Labour Law offers a comprehensive and critical account of the subject by a team of prominent labour lawyers, and includes both collective labour rights and individual employment rights. By placing the law in its social, economic and political contexts, and showing how the law works in practice through case-studies, students will acquire not only a good knowledge of the law but also an appreciation of its importance and the complexity of the issues. Fully updated with recent developments in the field, the text's clear structure, logical chapter organisation, and uncluttered text design combine to make it a truly accessible way into the subject. Suitable for undergraduates and postgraduates studying UK Labour and Employment law, this book is a must-read for those wishing to excel in the field.
Part I. Introduction: 1. Nature and sources of labour law; 2. Globalisation and labour law; Part II. The Contract of Employment: 3. Terms of the contract of employment; 4. Authority and co-operation; 5. Flexibility and precarious work; 6. The personal scope of labour law; Part III. Statutory Regulation of the Employment Relationship: 7. Wages; 8. Working time; 9. Equality; 10. Work/life balance; 11. Civil liberties at work; Part IV. Collective Labour Rights: 12. Freedom of association and the right to organise; 13. Freedom of association and trade union autonomy; 14. The right to bargain collectively; 15. The right to be informed and consulted; 16. Collective action and the right to strike; 17. Liability for collective action; Part V. Termination of Employment: 18. Wrongful dismissal; 19. Unfair dismissal; 20. Economic dismissal.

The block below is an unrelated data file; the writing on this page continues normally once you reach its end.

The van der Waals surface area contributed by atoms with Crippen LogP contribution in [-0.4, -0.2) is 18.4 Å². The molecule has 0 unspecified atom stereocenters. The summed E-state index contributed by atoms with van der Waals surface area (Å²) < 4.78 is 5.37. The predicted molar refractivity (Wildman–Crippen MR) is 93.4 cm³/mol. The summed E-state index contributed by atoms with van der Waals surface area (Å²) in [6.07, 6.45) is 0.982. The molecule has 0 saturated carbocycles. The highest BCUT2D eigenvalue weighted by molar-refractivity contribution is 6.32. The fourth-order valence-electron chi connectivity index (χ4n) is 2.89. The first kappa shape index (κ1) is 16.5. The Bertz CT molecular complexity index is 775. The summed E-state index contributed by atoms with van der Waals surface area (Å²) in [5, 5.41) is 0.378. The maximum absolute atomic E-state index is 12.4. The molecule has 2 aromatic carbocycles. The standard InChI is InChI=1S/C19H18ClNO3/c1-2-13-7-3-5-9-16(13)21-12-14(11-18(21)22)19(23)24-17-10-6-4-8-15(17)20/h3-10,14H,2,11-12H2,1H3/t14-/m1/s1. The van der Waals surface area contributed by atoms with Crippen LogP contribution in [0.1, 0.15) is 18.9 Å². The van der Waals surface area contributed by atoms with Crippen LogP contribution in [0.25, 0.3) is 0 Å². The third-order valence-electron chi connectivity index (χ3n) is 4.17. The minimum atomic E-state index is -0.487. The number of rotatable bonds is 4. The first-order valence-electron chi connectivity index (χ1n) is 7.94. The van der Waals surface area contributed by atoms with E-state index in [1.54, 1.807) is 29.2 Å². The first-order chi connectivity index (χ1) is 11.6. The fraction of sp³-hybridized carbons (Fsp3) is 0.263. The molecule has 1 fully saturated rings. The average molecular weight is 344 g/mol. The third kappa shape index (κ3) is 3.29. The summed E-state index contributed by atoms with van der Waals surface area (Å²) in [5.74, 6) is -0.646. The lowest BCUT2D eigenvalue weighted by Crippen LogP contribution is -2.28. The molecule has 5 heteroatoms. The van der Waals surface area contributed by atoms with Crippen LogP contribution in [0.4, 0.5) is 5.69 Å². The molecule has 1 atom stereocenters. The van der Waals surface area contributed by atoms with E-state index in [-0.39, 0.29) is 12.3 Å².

Labour Law offers a comprehensive and critical account of the subject by a team of prominent labour lawyers. Providing commentary and integrated materials, it fully equips the students with the information they need for their course. Case studies showing the law 'in action' combine with a clear and logical structure to make it essential reading.
Hugh Collins is Vinerian Professor of English Law at the University of Oxford. Keith Ewing is Professor of Public Law at King's College London. Aileen McColgan is a barrister at 11 KBW and Professor of Law and Social Justice at the University of Leeds.
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